As the U.S Department of Health and Human Services points out, HIV does not automatically mean an individual will acquire AIDS.  Should an invidual detect the virus early enough, such treatments as antiretroviral therapy (ART) can suppress HIV in the infected person. 

During the early-to-mid 1990's, Middlesex County saw an average of 260 AIDS/HIV diagnosis a year, while New Brunswick saw an average of 35 cases a year.

In 1991 alone, 240 county residents died from HIV and AIDS, while New Brunswick lost 45 residents to the diseases that year.

One year later, the city's death toll increased to 65.

But over the past ten years, both the rates of death and diagnosis by HIV and AIDS have seen a steady decline.

Since 2004, Middlesex County saw an average diagnosis rate of 73 cases per year, with 43 cases being diagnosed in 2012, 42 in 2011, down from 72 in 2010. 

New Brunswick also saw a decrease in its annual rate of diagnosis.

In 2012, 10 individuals were diagnosed with HIV or AIDS. In 2011, there were 8 diagnoses, down from 16 in 2010.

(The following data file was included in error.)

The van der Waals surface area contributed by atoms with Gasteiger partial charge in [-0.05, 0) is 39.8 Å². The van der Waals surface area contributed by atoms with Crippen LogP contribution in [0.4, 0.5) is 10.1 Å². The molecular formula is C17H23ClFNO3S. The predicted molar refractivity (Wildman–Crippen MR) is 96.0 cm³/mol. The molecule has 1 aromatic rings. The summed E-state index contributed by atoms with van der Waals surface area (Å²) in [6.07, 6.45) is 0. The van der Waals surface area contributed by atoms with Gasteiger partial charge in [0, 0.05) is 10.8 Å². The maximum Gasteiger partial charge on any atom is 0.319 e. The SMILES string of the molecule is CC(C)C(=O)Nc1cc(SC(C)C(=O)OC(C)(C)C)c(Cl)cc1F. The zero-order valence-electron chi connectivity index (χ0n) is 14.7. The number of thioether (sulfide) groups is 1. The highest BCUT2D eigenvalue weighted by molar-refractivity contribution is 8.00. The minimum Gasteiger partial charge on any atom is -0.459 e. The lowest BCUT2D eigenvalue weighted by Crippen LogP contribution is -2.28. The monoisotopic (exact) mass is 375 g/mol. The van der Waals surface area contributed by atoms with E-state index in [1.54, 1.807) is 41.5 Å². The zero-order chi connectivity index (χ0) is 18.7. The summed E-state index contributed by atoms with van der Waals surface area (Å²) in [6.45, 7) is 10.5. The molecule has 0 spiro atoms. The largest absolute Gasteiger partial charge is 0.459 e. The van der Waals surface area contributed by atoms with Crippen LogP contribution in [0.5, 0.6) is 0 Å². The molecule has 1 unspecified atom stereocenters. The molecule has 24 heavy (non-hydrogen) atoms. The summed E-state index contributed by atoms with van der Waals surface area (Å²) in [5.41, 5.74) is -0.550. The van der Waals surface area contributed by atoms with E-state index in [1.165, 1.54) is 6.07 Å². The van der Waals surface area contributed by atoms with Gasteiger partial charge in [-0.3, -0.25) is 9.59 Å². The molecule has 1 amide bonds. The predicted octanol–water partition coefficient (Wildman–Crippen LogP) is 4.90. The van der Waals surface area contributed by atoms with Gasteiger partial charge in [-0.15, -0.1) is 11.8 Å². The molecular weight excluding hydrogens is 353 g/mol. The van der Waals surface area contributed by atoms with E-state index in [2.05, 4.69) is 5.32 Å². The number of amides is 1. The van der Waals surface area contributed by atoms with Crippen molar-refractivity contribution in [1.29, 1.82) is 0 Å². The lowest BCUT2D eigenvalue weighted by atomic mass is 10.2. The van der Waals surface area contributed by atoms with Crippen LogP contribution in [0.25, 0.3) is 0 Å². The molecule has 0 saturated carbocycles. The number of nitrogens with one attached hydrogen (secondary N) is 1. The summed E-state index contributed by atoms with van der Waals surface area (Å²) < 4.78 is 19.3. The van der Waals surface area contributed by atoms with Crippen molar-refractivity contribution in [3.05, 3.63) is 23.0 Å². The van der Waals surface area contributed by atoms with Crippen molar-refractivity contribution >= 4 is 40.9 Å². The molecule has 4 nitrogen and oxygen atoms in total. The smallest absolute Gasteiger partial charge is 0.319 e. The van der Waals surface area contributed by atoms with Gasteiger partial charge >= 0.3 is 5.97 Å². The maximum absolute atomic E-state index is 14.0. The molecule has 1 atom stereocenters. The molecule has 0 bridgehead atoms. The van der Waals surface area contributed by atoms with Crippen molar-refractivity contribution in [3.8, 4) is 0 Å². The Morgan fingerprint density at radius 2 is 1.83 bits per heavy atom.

Most of those diagnosed in New Brunswick fell within the age range of 25-34 and 35-44.

Of the 956 people diagnosed as of December 2012, 554 of them were African-American, while 251 of them were Hispanic. 

For men diagnosed with AIDS or HIV as of 2012, 246 of the diagnoses came as a result of injection drug use, 188 the result of male-to-male sexual contact, and 126 the result of heterosexual contact.

Women with HIV or AIDS locally reported that 187 cases were the result of heterosexual contact, while 119 were the result of injection drug use.

In the report, the New Jersey Department of Health uses a national average to estimate that as much as 21% of infections and illnesses in the state of New Jersey might be attributed to undiagnosed or unreported cases of HIV or AIDS. 

HELP FOR THOSE IN NEED AVAILABLE IN HEALTHCARE CITY